Executive Assistants operating as business partners

Based on experience in the field, I believe Executive Assistants are already operating as true business partners; however, this is often done instinctively and does not receive the acknowledgement it truly deserves. The survey responses strongly support this theory and confirm that we need to identify ways we can better support executives to acknowledge the performance and value of their Executive Assistants who are already performing as true business partners. 

Executive Assistants can demonstrate their value as a true business partner by taking a proactive approach to continually learning about the business, foreseeing challenges, and addressing them in a way that supports the business to move forward. By developing strong, trusting relationships with the executives and their teams, Executive Assistants can further develop these relationship channels to better understand strategic priorities and influence decisions.

To be viewed as having the capacity to ‘level up’, Executive Assistants need to be authentic, be willing to have hard conversations, be bold and unafraid of voicing their ideas and suggestions and able to naturally think outside the square. They need to confidently challenge policy, behaviours, and processes and consistently perform work at a level that positively contributes to the success of their executive.


To be recognised as a true business partner, Executive Assistants need to demonstrate, through their daily practice, that they are the enabler that ensures their executive can perform at their highest level. By implementing systems and processes that streamline the executive’s day, Executive Assistants find themselves in a powerful position that sees them challenging the thinking of their executive and navigating complex challenges. This insight adds value to the relationship and strengthens the thought partnership between the Executive Assistant and their executive.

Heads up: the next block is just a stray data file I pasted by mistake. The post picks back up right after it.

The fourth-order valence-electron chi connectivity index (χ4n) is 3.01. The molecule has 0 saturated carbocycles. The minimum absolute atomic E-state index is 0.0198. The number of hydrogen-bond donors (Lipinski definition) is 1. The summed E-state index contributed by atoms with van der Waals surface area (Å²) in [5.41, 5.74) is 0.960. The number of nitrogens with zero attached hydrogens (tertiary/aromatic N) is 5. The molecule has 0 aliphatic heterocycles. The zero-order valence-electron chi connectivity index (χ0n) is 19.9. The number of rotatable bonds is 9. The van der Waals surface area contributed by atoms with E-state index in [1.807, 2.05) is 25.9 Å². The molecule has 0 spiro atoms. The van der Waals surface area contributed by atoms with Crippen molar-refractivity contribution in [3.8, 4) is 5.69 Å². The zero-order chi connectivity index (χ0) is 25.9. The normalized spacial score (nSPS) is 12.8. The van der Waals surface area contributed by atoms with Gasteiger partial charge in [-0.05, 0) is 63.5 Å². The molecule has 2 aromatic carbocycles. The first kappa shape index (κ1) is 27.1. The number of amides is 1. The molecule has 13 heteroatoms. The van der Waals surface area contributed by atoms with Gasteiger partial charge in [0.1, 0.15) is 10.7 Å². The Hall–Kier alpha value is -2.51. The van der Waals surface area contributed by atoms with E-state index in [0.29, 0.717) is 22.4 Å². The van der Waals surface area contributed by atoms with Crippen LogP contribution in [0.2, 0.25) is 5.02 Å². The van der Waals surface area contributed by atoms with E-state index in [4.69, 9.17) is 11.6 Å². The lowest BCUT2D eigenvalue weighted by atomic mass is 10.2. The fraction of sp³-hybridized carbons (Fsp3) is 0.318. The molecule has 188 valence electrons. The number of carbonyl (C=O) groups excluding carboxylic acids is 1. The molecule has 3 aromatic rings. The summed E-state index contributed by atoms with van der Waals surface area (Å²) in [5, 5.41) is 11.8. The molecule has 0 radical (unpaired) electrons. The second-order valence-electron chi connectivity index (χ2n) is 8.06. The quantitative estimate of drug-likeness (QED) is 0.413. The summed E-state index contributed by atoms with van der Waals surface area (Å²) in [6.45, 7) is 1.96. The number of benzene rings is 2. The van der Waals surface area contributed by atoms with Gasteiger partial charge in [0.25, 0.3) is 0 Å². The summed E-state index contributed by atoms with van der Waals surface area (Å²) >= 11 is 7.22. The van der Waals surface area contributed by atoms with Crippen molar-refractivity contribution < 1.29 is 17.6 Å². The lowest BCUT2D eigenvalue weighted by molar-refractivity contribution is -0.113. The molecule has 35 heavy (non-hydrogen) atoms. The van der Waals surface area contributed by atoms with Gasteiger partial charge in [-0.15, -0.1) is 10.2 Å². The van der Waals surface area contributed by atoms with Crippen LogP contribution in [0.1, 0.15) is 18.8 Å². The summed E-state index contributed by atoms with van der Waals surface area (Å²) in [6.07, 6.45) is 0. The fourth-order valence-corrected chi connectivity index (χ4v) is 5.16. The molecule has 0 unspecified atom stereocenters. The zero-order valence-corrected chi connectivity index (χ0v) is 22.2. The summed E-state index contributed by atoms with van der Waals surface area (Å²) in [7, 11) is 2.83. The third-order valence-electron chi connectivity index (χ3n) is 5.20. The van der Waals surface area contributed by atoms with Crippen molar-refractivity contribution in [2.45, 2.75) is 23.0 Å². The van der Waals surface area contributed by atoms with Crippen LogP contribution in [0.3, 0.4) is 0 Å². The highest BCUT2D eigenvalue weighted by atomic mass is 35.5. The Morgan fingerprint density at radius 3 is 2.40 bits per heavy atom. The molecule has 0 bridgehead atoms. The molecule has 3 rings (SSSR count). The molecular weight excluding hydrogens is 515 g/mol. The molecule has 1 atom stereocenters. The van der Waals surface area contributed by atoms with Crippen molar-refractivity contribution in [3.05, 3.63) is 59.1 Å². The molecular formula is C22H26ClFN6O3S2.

In turn, this helps the Executive Assistant be seen across the organisation as an extension of their executive, and not just a side-line supporter. The results revealed that Executive Assistants who developed their own portfolio of organisations, actively sought out connections through networking opportunities and were not afraid to provide a difference of opinion were recognised as the true business partners they are.

Today’s Executive Assistants are on a positive global trajectory that shows a definitive move away from the traditional role of delivering administrative and diary management support, (or secretarial work), to that of a more senior role that delivers strategic business support, holds a seat at the executive table, and is a true business partner to their Executive.

Leaders not followers

Executive Assistants today are leaders not followers, they are proactive not reactive, they are career driven not complacent, they have earned their seat at the table and they drive their own strategic agenda rather than a typewriter.

There are several key elements required to ensure a successful true business partner relationship:

  • The fit with their executive
  • The ability to lead from within
  • Being a true decision maker
  • Understanding the executive’s business objectives

Executive Assistants who perform at the highest level are often referred to as true leaders who lead from within. They have a sense of increased self-awareness, resilience, and flexibility. They have a heightened sense of emotional intelligence (EQ), and they are assertive, socially aware and driven in a way that ensures their personal growth and success.

Executive Assistants are empowered decision makers. They have the necessary skills and organisational knowledge to ensure their executives are appropriately briefed to make the best-informed decisions possible. 

The role of the Executive Assistant is one of influence and enormous contribution to the productivity levels across the organisation.

Michelle Bowditch is the CEO of the Australian Assembly of Administrators (formerly the Australian Admin Awards) and the multi-award-winning agency Door 20A. She is known as a powerhouse who facilitates bespoke workshops and keynote presentations as an in ... (Read More)

2 comments on “Transactional versus Strategic Executive Assistants

  1. Manuela B on

    I have a hard time understanding what is the difference between a transactional EA and a strategic EA. It is very clear from this article what a strategic partnership is supposed to be and how EAs can have a strategic mindset. Could someone please explain what is a transactional EA??
    thank you